Monday 20 November 2017

Radio boss sacked just before board meeting -- tribunal

The former boss of a radio station that was losing money "hand over fist" was told just five minutes before a board meeting that he was being sacked, a tribunal has heard.

Martin Block (61) was fired as chief executive of Classic Hits 4FM in October 2009 because the station was "heading rapidly for disaster".

He took a case of unfair dismissal against his former employers to the Employment Appeals Tribunal where he was seeking reinstatement to the €150,000-a-year position as well as compensation.

Tom Mallon, the barrister representing the company Choice Broadcasting, stated that while Mr Block was chief executive the company was "bleeding money".

He told the tribunal that a number of contracts were awarded and several positions were filled without proper procedures being followed.

"The company was bleeding money, bleeding cash. Throughout the relevant period, concerns were expressed to Mr Block about a number of things, particularly the awarding of contracts without the appropriate tendering processes and the appointment of persons to particular posts or positions without proper recruitment procedures."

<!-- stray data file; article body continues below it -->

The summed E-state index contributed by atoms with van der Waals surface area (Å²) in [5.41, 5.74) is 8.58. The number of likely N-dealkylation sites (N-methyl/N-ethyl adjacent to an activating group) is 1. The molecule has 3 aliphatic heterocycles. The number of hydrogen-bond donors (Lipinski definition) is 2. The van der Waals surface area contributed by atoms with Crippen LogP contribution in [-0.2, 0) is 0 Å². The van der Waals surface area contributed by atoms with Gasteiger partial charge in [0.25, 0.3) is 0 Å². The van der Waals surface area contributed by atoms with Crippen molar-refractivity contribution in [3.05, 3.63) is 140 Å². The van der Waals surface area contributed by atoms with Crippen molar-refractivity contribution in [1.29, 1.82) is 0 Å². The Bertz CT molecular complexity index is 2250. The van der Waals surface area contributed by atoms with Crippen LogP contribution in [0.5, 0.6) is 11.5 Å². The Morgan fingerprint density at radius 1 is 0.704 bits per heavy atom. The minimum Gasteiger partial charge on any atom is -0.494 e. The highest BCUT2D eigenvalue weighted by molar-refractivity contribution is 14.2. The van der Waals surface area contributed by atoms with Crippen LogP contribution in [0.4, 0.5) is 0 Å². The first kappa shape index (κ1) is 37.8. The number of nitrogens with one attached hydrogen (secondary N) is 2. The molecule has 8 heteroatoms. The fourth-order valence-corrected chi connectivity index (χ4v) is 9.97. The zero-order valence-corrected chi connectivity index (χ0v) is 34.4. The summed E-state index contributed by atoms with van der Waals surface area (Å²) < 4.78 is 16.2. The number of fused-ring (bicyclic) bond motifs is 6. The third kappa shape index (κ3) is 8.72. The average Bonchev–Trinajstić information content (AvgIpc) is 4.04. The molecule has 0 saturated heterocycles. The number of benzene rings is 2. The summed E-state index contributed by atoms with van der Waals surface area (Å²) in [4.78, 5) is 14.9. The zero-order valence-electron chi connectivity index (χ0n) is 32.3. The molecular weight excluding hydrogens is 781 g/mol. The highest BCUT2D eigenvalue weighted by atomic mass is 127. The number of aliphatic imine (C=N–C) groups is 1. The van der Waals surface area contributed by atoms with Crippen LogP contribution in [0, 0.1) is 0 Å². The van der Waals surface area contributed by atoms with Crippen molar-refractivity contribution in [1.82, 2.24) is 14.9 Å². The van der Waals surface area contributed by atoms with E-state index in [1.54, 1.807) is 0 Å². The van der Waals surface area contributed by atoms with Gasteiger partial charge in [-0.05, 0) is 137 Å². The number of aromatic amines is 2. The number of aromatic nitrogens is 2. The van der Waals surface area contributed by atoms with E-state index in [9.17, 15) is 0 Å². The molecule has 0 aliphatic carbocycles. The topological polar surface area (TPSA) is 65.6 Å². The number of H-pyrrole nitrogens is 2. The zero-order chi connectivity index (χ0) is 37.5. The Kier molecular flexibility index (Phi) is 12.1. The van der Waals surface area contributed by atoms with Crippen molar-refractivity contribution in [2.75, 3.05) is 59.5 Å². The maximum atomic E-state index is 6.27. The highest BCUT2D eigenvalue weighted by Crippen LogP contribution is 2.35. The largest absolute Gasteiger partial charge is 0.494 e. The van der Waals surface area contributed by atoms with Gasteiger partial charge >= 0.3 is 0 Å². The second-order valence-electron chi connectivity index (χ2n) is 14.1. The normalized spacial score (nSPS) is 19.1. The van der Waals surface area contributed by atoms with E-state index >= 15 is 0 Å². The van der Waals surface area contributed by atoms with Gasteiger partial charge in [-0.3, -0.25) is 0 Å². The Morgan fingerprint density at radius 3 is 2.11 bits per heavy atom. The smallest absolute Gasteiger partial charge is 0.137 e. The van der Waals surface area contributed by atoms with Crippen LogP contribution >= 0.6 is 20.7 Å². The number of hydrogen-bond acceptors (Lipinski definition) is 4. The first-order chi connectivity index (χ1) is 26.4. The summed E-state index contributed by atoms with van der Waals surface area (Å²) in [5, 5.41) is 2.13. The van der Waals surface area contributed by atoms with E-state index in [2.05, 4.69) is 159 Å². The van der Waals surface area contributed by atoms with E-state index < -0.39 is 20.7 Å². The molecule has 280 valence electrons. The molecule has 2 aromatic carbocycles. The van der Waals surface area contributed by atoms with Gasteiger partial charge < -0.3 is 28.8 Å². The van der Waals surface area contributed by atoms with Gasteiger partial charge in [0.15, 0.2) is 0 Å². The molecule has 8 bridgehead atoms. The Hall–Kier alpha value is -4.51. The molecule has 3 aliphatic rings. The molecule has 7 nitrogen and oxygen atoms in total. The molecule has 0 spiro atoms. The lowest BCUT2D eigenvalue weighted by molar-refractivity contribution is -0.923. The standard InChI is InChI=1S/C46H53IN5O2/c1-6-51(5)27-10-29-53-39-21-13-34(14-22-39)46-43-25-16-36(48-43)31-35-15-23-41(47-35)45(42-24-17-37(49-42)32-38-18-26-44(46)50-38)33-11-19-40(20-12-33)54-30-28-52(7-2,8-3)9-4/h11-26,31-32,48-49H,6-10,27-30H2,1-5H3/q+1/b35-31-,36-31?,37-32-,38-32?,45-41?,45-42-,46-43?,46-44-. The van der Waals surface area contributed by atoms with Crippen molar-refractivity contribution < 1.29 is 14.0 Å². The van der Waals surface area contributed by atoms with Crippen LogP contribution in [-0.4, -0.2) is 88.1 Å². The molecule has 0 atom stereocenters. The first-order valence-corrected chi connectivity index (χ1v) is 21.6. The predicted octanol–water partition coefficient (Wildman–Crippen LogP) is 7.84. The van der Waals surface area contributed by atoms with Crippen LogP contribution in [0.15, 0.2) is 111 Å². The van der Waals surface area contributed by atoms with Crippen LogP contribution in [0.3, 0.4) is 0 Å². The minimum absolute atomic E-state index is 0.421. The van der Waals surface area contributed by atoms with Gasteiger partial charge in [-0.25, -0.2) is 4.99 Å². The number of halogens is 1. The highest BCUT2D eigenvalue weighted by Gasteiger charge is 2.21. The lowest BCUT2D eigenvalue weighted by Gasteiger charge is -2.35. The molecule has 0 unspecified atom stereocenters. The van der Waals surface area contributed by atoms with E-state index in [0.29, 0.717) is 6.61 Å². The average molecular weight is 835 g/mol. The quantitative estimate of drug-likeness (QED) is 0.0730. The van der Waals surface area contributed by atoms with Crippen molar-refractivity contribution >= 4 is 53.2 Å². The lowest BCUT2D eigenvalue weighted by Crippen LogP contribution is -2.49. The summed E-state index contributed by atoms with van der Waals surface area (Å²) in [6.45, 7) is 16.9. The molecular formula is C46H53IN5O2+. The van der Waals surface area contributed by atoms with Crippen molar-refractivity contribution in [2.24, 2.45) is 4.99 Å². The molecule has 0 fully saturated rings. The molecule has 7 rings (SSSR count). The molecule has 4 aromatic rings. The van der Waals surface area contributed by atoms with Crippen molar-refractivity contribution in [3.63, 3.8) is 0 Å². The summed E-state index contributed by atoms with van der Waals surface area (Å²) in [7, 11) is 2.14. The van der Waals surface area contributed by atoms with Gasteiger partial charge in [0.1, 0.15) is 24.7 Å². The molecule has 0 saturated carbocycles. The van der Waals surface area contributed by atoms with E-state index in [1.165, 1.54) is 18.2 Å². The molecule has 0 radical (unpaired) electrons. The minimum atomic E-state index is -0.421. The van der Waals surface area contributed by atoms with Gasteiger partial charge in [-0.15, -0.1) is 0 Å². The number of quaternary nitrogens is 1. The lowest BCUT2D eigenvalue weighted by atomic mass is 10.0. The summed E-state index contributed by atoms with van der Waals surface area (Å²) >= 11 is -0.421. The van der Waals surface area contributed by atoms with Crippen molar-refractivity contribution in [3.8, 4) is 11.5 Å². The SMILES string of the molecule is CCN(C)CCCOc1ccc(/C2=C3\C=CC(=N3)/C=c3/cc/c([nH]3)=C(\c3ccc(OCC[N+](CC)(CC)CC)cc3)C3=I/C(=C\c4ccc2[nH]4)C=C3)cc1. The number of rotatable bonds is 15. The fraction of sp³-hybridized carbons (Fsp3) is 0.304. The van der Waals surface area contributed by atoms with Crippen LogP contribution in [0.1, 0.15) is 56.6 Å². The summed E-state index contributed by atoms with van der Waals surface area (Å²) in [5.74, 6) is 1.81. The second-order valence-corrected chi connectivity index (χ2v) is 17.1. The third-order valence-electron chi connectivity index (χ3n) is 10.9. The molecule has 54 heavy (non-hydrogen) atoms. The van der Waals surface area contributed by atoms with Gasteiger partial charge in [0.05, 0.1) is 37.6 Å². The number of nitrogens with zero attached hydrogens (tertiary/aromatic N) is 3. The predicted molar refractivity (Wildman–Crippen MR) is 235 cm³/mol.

Mr Mallon added that the firm was heavily loss-making "yet still seemed to be spending money in certain areas without any real regard for those losses".

He further claimed that Mr Block and the board had a fundamentally different view as to the role of the chief executive.

"The company will say that Mr Block was not performing his duties in a manner that was acceptable to it," Mr Mallon said.

However, counsel for Mr Block, Ercus Stewart, argued that his client's reputation had been "completely damaged" by his former employer.

Mr Stewart said that when his client asked during the board meeting why he was being sacked, he was told it was for a "myriad of reasons".

"I have not come across a more blatant, obvious, unfair dismissal than the way this was handled," Mr Stewart said.

The tribunal heard that Mr Block had offered his resignation in August 2009 but agreed to stay on. He later wrote to the board seeking reasons for the decision to remove him from his post but received no response.

The dispute was provisionally resolved at the hearing, but a further date was set in March to ensure all issues surrounding the settlement have been fully resolved. Settlement details have been kept confidential.


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